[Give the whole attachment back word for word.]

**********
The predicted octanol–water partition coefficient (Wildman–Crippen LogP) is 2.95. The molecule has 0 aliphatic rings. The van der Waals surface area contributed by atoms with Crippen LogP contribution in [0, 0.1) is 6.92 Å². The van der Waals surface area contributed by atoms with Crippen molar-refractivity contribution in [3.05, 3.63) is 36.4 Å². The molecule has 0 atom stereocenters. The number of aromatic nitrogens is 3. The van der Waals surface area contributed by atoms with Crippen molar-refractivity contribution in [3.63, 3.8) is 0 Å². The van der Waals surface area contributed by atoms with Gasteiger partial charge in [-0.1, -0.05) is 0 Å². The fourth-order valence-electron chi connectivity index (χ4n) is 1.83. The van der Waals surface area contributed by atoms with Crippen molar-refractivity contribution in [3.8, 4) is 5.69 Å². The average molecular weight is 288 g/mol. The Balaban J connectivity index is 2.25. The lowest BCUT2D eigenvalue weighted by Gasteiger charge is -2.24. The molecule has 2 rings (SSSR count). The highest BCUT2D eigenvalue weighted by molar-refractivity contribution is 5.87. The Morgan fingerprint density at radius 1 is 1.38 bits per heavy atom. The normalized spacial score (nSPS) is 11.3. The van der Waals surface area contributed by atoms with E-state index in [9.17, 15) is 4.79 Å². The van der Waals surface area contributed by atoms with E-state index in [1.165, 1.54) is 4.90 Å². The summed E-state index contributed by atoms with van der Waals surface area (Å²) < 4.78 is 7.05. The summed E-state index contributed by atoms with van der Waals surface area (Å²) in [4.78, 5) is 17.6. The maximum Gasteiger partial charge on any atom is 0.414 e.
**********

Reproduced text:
The predicted octanol–water partition coefficient (Wildman–Crippen LogP) is 2.95. The molecule has 0 aliphatic rings. The van der Waals surface area contributed by atoms with Crippen LogP contribution in [0, 0.1) is 6.92 Å². The van der Waals surface area contributed by atoms with Crippen molar-refractivity contribution in [3.05, 3.63) is 36.4 Å². The molecule has 0 atom stereocenters. The number of aromatic nitrogens is 3. The van der Waals surface area contributed by atoms with Crippen molar-refractivity contribution in [3.63, 3.8) is 0 Å². The van der Waals surface area contributed by atoms with Gasteiger partial charge in [-0.1, -0.05) is 0 Å². The fourth-order valence-electron chi connectivity index (χ4n) is 1.83. The van der Waals surface area contributed by atoms with Crippen molar-refractivity contribution in [3.8, 4) is 5.69 Å². The average molecular weight is 288 g/mol. The Balaban J connectivity index is 2.25. The lowest BCUT2D eigenvalue weighted by Gasteiger charge is -2.24. The molecule has 2 rings (SSSR count). The highest BCUT2D eigenvalue weighted by molar-refractivity contribution is 5.87. The Morgan fingerprint density at radius 1 is 1.38 bits per heavy atom. The normalized spacial score (nSPS) is 11.3. The van der Waals surface area contributed by atoms with E-state index in [9.17, 15) is 4.79 Å². The van der Waals surface area contributed by atoms with E-state index in [1.165, 1.54) is 4.90 Å². The summed E-state index contributed by atoms with van der Waals surface area (Å²) < 4.78 is 7.05. The summed E-state index contributed by atoms with van der Waals surface area (Å²) in [4.78, 5) is 17.6. The maximum Gasteiger partial charge on any atom is 0.414 e.